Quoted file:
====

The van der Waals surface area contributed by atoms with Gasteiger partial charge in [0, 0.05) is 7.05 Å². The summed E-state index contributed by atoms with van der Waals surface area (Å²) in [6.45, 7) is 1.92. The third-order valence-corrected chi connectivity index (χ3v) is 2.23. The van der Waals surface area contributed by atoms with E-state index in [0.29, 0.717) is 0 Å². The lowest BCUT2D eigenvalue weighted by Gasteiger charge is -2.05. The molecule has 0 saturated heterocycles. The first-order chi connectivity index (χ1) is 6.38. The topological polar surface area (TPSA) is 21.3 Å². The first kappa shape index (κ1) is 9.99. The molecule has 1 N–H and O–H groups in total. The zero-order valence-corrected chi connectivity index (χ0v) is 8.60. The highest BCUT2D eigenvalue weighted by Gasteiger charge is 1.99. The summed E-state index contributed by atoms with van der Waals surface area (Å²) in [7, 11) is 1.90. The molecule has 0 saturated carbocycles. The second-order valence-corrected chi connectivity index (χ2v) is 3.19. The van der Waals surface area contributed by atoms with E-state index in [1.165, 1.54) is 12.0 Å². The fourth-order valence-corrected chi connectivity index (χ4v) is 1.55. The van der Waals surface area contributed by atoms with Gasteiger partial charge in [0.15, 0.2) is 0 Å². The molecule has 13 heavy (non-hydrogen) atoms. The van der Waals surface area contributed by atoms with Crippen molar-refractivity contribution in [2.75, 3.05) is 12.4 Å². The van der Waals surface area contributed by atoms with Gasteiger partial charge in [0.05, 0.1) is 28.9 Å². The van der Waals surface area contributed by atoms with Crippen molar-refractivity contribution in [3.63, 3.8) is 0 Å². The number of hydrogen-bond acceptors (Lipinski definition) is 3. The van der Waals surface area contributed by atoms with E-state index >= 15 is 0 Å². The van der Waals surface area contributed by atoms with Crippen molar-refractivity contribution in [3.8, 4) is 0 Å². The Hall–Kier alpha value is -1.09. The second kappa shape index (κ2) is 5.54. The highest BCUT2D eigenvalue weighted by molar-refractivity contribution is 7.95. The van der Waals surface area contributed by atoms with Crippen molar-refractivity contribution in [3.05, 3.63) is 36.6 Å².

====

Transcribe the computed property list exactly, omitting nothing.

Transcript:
The van der Waals surface area contributed by atoms with Gasteiger partial charge in [0, 0.05) is 7.05 Å². The summed E-state index contributed by atoms with van der Waals surface area (Å²) in [6.45, 7) is 1.92. The third-order valence-corrected chi connectivity index (χ3v) is 2.23. The van der Waals surface area contributed by atoms with E-state index in [0.29, 0.717) is 0 Å². The lowest BCUT2D eigenvalue weighted by Gasteiger charge is -2.05. The molecule has 0 saturated heterocycles. The first-order chi connectivity index (χ1) is 6.38. The topological polar surface area (TPSA) is 21.3 Å². The first kappa shape index (κ1) is 9.99. The molecule has 1 N–H and O–H groups in total. The zero-order valence-corrected chi connectivity index (χ0v) is 8.60. The highest BCUT2D eigenvalue weighted by Gasteiger charge is 1.99. The summed E-state index contributed by atoms with van der Waals surface area (Å²) in [7, 11) is 1.90. The molecule has 0 saturated carbocycles. The second-order valence-corrected chi connectivity index (χ2v) is 3.19. The van der Waals surface area contributed by atoms with E-state index in [1.165, 1.54) is 12.0 Å². The fourth-order valence-corrected chi connectivity index (χ4v) is 1.55. The van der Waals surface area contributed by atoms with Gasteiger partial charge in [0.15, 0.2) is 0 Å². The molecule has 13 heavy (non-hydrogen) atoms. The van der Waals surface area contributed by atoms with Crippen molar-refractivity contribution in [2.75, 3.05) is 12.4 Å². The van der Waals surface area contributed by atoms with Gasteiger partial charge in [0.05, 0.1) is 28.9 Å². The van der Waals surface area contributed by atoms with Crippen molar-refractivity contribution in [3.63, 3.8) is 0 Å². The number of hydrogen-bond acceptors (Lipinski definition) is 3. The van der Waals surface area contributed by atoms with E-state index >= 15 is 0 Å². The van der Waals surface area contributed by atoms with Crippen molar-refractivity contribution in [3.8, 4) is 0 Å². The Hall–Kier alpha value is -1.09. The second kappa shape index (κ2) is 5.54. The highest BCUT2D eigenvalue weighted by molar-refractivity contribution is 7.95. The van der Waals surface area contributed by atoms with Crippen molar-refractivity contribution in [3.05, 3.63) is 36.6 Å².